CUTLINE: Some of the foods and crafts from the Bridge City Famers Market that opened last year. The market will be reopened since Hurricane and Tropical Storm Harvey this weekend. They will be open every Saturday from 7 to 11 a.m. next to the senior citizens center at Bridge City Park at 101 Parkside Dr., behind the Bridge City Community Center and Bridge City Public Library.

Courtesy Photo

David Ball

For The Record

Hurricane and Tropical Storm Harvey tried, but it couldn’t keep the Bridge City Farmers Market down.

Betty Vail, with the market, said they’ll reopen this Saturday next to the senior citizens center at Bridge City Park at 101 Parkside Dr., behind the Bridge City Community Center and Bridge City Public Library sit. They’ll be open every Saturday from 7 to 11 a.m.

“We opened last April. This will be our second year. The storm put a big stop to everything,” Vail said. “Last year, we sometimes had 20 vendors out there. We averaged 10 to 15 vendors.”

Those vendors will be selling fruits and vegetables, honey, pickles, different coffees, jellies, crafts such as crocheted wraps, crosses made from driftwood and Vail’s husband also brings his creations made from his wood shop.

Everything is handmade. The profits go to the vendors,” she said.

She added that vendors and shoppers come from all over the area. Some of the vendors also sell for the farmer’s market in Orange.

Founder Marion Pepper, who has her own little farm of chickens and grows various vegetables was asked by her friends if she sold any of her items, according to a prior Record article. This gave her the idea to go on social media and ask the community if they would like to purchase goods from local people. The response was overwhelming with over 2,000 likes and comments on Facebook. Soon afterward, Pepper went to the city council and gained their approval. From there she had meetings with possible vendors and the Bridge City Farmers Market was born.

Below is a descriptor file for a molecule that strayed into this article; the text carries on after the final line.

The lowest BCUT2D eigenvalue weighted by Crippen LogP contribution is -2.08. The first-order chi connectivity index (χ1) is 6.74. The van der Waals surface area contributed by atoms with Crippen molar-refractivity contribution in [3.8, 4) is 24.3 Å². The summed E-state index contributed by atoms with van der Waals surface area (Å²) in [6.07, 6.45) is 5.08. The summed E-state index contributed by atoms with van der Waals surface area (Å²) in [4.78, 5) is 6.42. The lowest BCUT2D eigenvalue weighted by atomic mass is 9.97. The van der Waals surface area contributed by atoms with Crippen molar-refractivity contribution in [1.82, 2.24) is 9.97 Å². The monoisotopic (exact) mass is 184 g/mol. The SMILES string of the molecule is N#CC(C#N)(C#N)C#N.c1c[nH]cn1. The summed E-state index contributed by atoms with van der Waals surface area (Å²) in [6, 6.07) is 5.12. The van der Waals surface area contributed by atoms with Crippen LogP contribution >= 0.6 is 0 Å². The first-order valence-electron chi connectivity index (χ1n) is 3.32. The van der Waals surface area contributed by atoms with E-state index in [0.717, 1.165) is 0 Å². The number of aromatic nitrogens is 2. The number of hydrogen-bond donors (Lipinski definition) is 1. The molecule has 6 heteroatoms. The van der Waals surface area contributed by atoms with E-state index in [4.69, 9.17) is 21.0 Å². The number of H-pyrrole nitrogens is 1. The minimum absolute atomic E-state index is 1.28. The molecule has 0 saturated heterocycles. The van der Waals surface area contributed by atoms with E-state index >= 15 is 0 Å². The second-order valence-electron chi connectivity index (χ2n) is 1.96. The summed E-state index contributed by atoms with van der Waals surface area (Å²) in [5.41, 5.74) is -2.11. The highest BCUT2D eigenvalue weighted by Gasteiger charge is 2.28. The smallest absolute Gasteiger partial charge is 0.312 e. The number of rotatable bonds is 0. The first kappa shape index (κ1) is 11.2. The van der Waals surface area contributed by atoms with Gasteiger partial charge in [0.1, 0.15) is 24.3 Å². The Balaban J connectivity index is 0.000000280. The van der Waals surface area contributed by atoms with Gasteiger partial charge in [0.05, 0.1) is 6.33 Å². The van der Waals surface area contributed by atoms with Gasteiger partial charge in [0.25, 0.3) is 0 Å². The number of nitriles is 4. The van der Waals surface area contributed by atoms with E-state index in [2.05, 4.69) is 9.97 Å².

Among the vendors ready to greet customers is Joyce Simon. She offers a variety of seasonal vegetables such as tomatoes, squash and cucumbers and has fresh eggs. What she doesn’t sell she gives to family or friends, but, with all the hard work of harvesting she lets nothing go to waste and cans the rest.

Simon offers 10 varieties of pickles like dill, bread and butter and icicle. She even offers the southern favorite of pickled green tomatoes. Some items she sells can be frozen such as the fresh shelled purple hull peas and zipper creams also known as silver skinned crowders.

Simon learned to pickle from her mother. She learned the best way to get a crispy pickle was to soak them in lime water for 24 hours. It is a three day process to get the best pickles possible, but in the end it is surely worth the effort.

“That makes them crispy, not mushy,” Simon said. “But you have to rinse them well before canning them.”

Simon starts early in the morning working in her lush garden. When the heat of the day is at its peak, she does other things. She returns in the evening hours to finish working in her garden. Simon said she has okra all year long, unless the there has been a hard freeze.

“It’s a team effort,” Simon said of the hard work needed. “Even the grandkids help too.”

Simon chooses what she will plant next in a rotation and so that everything is not ready all at once. She is currently planning her fall garden. 

Mike and Fay Ginn are at the market too, but offer local honey, honey comb and bees wax. They started with two hives three years ago and since then have grown to include 35 boxes. The Bridge City couple has gathered the extra bees from rescued swarms.

If someone is looking for a finished product “made with love” and “lots of care” there are the delicious baked goods too.

In addition, other vendors offer goat milk soaps, herbs, plants and roasted whole coffee beans. Plus some vendors have fresh home made salsa and cowboy candy also known as candied jalapenos. Others have offered pallet art,hand made jewelry and bracelets made of cords.

Furthermore, Quinton Sheffield brews Brand 425 coffee, Taylor McKinley sells potted plants and Justin Church makes crosses out of driftwood.

Finally, there is Robert’s Wooden Creations. His home bound hobby has turned into a unique art. His labor of love has made beautiful wood carvings of fish and birds. But he also makes great conversation starters such as Texas size mosquitoes. 

Vendors come and go, but there is always something for somebody at the Bridge City Farmers Market.